Poll: Will Russia Invade Ukraine?

IR scholars think Moscow is likely to use military force, but they suggest Washington should exercise restraint.

A Ukrainian soldier stands in front of tanks in the snow.
A Ukrainian soldier stands in front of tanks in the snow.
A Ukrainian soldier stands in front of tanks parked at a base near Klugino-Bashkirivka, Kharkiv region, Ukraine, on Jan. 31. SERGEY BOBOK/AFP via Getty Images

In the past six weeks, Russia has increased its military deployments surrounding Ukraine, threatening action if the United States and NATO do not meet its diplomatic demands: specifically, a legally binding commitment that NATO will not grant membership to Ukraine and will halt further expansion toward Russian borders. In December 2021, the United States responded that the alliance’s open-door policy would not change.

Although a series of face-to-face meetings between U.S. and Russian diplomats have followed, more than 100,000 Russian forces remain near the border with Ukraine. Even as they search for ways to deter military force, many analysts and even the U.S. President Joe Biden have predicted that Russia will take such action. Other observers confidently assert that Russia is bluffing and likely will not attack.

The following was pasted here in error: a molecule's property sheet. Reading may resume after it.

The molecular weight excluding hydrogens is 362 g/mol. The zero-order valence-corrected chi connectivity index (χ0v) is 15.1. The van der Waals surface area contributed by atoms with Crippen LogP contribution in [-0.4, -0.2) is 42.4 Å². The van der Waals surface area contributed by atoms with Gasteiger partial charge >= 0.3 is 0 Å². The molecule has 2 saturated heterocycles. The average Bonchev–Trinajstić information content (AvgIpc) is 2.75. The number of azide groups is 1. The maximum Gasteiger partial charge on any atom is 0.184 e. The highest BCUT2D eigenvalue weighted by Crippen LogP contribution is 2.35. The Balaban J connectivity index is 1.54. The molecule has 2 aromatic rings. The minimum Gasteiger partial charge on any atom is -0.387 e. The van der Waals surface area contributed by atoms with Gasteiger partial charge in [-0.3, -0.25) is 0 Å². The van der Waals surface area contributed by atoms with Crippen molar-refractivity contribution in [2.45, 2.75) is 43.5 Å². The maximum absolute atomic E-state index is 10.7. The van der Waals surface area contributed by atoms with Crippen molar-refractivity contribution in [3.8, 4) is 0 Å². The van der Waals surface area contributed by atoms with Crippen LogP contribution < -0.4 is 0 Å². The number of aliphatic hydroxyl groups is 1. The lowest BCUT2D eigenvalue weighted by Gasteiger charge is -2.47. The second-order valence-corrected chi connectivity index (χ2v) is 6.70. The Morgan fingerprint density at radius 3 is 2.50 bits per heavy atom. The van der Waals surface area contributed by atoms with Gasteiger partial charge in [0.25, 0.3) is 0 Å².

What do international relations experts predict will happen next, and how should the United States respond? The Teaching, Research, and International Policy (TRIP) project at the College of William & Mary’s Global Research Institute and the Sie Center at the University of Denver asked IR scholars at U.S. universities and colleges for their views on the Russia-Ukraine crisis as part of a larger survey. The results we report below are based on responses from 362 experts between Dec. 16, 2021, and Jan. 27.

In the past six weeks, Russia has increased its military deployments surrounding Ukraine, threatening action if the United States and NATO do not meet its diplomatic demands: specifically, a legally binding commitment that NATO will not grant membership to Ukraine and will halt further expansion toward Russian borders. In December 2021, the United States responded that the alliance’s open-door policy would not change.

Although a series of face-to-face meetings between U.S. and Russian diplomats have followed, more than 100,000 Russian forces remain near the border with Ukraine. Even as they search for ways to deter military force, many analysts and even the U.S. President Joe Biden have predicted that Russia will take such action. Other observers confidently assert that Russia is bluffing and likely will not attack.